If you are requesting public or personal information on behalf of someone else, you will need written authorization to do so.  This authorization can be in the form of a signed letter, a Power of Attorney, or other legislated authorization. Please see section 79 for more details.
     

When can you expect a response?

The head of a public body will reply to you, in writing, within 30 days of receiving a request. 

In this response, you may be granted the information you are seeking, in whole or in part, or the information may be refused for reasons that will be identified to you.  In certain circumstances, the head of the public body may need to do the following before responding:

Extend the 30-day time period.  The head of a public body is permitted to extend the time period for providing the requested information for a maximum of 30 additional days if:

  • There is not enough detail given in the request to enable the public body to identify the desired record(s).  In such a case, the public body will contact the applicant for clarification and the applicant will have 30 days to respond.  If the applicant does not reply within 30 days, the request will be considered to be abandoned, and the public body will send a notification to this effect.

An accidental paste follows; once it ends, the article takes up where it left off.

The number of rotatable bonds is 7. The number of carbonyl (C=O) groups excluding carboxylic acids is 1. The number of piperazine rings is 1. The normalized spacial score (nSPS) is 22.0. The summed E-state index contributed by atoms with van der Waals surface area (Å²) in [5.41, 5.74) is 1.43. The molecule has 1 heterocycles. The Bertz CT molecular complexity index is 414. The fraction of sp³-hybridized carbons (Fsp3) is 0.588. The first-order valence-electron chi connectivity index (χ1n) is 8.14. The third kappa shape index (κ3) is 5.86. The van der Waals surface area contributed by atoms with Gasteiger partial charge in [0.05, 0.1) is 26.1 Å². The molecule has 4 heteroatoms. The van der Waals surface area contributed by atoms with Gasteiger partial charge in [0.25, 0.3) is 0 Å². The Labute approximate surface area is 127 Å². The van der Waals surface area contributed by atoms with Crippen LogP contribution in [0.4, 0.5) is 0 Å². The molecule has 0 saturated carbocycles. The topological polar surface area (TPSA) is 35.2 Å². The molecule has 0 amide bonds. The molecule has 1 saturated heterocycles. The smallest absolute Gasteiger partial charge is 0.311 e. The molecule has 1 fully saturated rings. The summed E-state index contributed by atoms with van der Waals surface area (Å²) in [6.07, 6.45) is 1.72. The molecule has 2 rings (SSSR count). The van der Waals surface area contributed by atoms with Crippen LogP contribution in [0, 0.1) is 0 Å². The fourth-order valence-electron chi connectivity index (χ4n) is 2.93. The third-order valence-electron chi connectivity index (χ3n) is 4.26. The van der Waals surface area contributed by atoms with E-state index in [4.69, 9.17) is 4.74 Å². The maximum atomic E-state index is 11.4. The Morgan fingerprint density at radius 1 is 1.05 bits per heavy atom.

• The request includes a large number of records, or responding to the request within the original 30-day timeframe would interfere unreasonably with the daily operations of the public body.
  • The information requested includes information relating to a third party, and the head of the public body needs more time in order to determine whether it is appropriate to give access to the third party information.
  • The information requested is related to records that are part of a court proceeding.

Transfer your request to another public body. This would occur if the head of the public body has determined that the records you are requesting:

  • were produced by or for the other public body;
  • were first obtained by the other public body; and/or,
  • are in the custody and control of the other public body.

The head of the public body has 10 days to transfer the request and to notify you that your request for information has been transferred to another public body.  The head of the receiving public body has 30 days after receiving the request to respond (unless the time is extended for reasons described above), as if it was received directly from the applicant.
    

What if you don’t receive a response?

If you don’t hear back from the public body after sending your request, you have up to 120 days (from the day you sent your request) to file a complaint to the Access to Information and Privacy Commissioner regarding the public body’s lack of a response.  See Review Process for details on how to file a complaint.